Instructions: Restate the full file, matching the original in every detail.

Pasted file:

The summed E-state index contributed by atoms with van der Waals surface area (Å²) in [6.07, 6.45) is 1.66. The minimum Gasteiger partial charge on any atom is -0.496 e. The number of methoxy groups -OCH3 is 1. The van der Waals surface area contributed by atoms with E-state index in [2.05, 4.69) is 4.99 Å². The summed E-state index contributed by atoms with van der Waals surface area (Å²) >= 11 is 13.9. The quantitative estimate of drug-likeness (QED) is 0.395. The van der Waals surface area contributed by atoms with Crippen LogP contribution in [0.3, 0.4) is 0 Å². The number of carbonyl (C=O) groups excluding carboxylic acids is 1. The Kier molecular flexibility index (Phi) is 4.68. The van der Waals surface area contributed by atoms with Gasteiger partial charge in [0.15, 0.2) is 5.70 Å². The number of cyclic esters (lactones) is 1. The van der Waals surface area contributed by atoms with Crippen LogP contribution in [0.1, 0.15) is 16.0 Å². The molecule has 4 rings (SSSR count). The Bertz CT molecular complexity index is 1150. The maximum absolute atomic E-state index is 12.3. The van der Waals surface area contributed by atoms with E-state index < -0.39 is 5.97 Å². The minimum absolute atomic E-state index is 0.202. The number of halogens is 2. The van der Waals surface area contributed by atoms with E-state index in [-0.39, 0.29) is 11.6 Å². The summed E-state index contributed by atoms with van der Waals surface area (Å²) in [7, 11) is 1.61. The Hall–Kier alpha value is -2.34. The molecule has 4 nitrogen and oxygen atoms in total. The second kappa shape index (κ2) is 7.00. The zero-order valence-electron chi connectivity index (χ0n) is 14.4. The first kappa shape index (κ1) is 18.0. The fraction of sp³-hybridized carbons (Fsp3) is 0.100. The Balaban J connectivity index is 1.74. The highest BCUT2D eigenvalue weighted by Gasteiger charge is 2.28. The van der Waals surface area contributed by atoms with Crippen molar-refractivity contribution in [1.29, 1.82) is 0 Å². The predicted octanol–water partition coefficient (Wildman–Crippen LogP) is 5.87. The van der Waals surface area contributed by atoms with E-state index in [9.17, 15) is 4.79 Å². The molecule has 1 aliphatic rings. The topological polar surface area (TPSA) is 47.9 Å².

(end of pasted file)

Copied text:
The summed E-state index contributed by atoms with van der Waals surface area (Å²) in [6.07, 6.45) is 1.66. The minimum Gasteiger partial charge on any atom is -0.496 e. The number of methoxy groups -OCH3 is 1. The van der Waals surface area contributed by atoms with E-state index in [2.05, 4.69) is 4.99 Å². The summed E-state index contributed by atoms with van der Waals surface area (Å²) >= 11 is 13.9. The quantitative estimate of drug-likeness (QED) is 0.395. The van der Waals surface area contributed by atoms with Crippen LogP contribution in [0.3, 0.4) is 0 Å². The number of carbonyl (C=O) groups excluding carboxylic acids is 1. The Kier molecular flexibility index (Phi) is 4.68. The van der Waals surface area contributed by atoms with Gasteiger partial charge in [0.15, 0.2) is 5.70 Å². The number of cyclic esters (lactones) is 1. The van der Waals surface area contributed by atoms with Crippen LogP contribution in [0.1, 0.15) is 16.0 Å². The molecule has 4 rings (SSSR count). The Bertz CT molecular complexity index is 1150. The maximum absolute atomic E-state index is 12.3. The van der Waals surface area contributed by atoms with E-state index < -0.39 is 5.97 Å². The minimum absolute atomic E-state index is 0.202. The number of halogens is 2. The van der Waals surface area contributed by atoms with E-state index in [-0.39, 0.29) is 11.6 Å². The summed E-state index contributed by atoms with van der Waals surface area (Å²) in [7, 11) is 1.61. The Hall–Kier alpha value is -2.34. The molecule has 4 nitrogen and oxygen atoms in total. The second kappa shape index (κ2) is 7.00. The zero-order valence-electron chi connectivity index (χ0n) is 14.4. The first kappa shape index (κ1) is 18.0. The fraction of sp³-hybridized carbons (Fsp3) is 0.100. The Balaban J connectivity index is 1.74. The highest BCUT2D eigenvalue weighted by Gasteiger charge is 2.28. The van der Waals surface area contributed by atoms with Crippen molar-refractivity contribution in [1.29, 1.82) is 0 Å². The predicted octanol–water partition coefficient (Wildman–Crippen LogP) is 5.87. The van der Waals surface area contributed by atoms with E-state index in [9.17, 15) is 4.79 Å². The molecule has 1 aliphatic rings. The topological polar surface area (TPSA) is 47.9 Å².